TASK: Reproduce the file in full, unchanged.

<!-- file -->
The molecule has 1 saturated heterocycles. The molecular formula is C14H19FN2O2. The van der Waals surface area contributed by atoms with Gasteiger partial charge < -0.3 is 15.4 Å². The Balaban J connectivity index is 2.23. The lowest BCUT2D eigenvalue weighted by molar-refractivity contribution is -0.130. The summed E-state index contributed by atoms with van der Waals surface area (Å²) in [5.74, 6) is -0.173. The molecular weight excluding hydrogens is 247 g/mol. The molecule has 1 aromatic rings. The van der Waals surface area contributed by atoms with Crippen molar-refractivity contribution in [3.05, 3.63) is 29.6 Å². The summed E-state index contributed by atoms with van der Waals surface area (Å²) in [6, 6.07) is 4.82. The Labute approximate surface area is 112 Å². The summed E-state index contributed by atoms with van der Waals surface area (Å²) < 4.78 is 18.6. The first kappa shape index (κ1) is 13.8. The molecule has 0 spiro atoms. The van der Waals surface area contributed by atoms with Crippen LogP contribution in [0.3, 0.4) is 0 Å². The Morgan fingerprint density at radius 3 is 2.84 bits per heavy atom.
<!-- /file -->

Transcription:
The molecule has 1 saturated heterocycles. The molecular formula is C14H19FN2O2. The van der Waals surface area contributed by atoms with Gasteiger partial charge < -0.3 is 15.4 Å². The Balaban J connectivity index is 2.23. The lowest BCUT2D eigenvalue weighted by molar-refractivity contribution is -0.130. The summed E-state index contributed by atoms with van der Waals surface area (Å²) in [5.74, 6) is -0.173. The molecular weight excluding hydrogens is 247 g/mol. The molecule has 1 aromatic rings. The van der Waals surface area contributed by atoms with Crippen molar-refractivity contribution in [3.05, 3.63) is 29.6 Å². The summed E-state index contributed by atoms with van der Waals surface area (Å²) in [6, 6.07) is 4.82. The Labute approximate surface area is 112 Å². The summed E-state index contributed by atoms with van der Waals surface area (Å²) < 4.78 is 18.6. The first kappa shape index (κ1) is 13.8. The molecule has 0 spiro atoms. The van der Waals surface area contributed by atoms with Crippen LogP contribution in [0.3, 0.4) is 0 Å². The Morgan fingerprint density at radius 3 is 2.84 bits per heavy atom.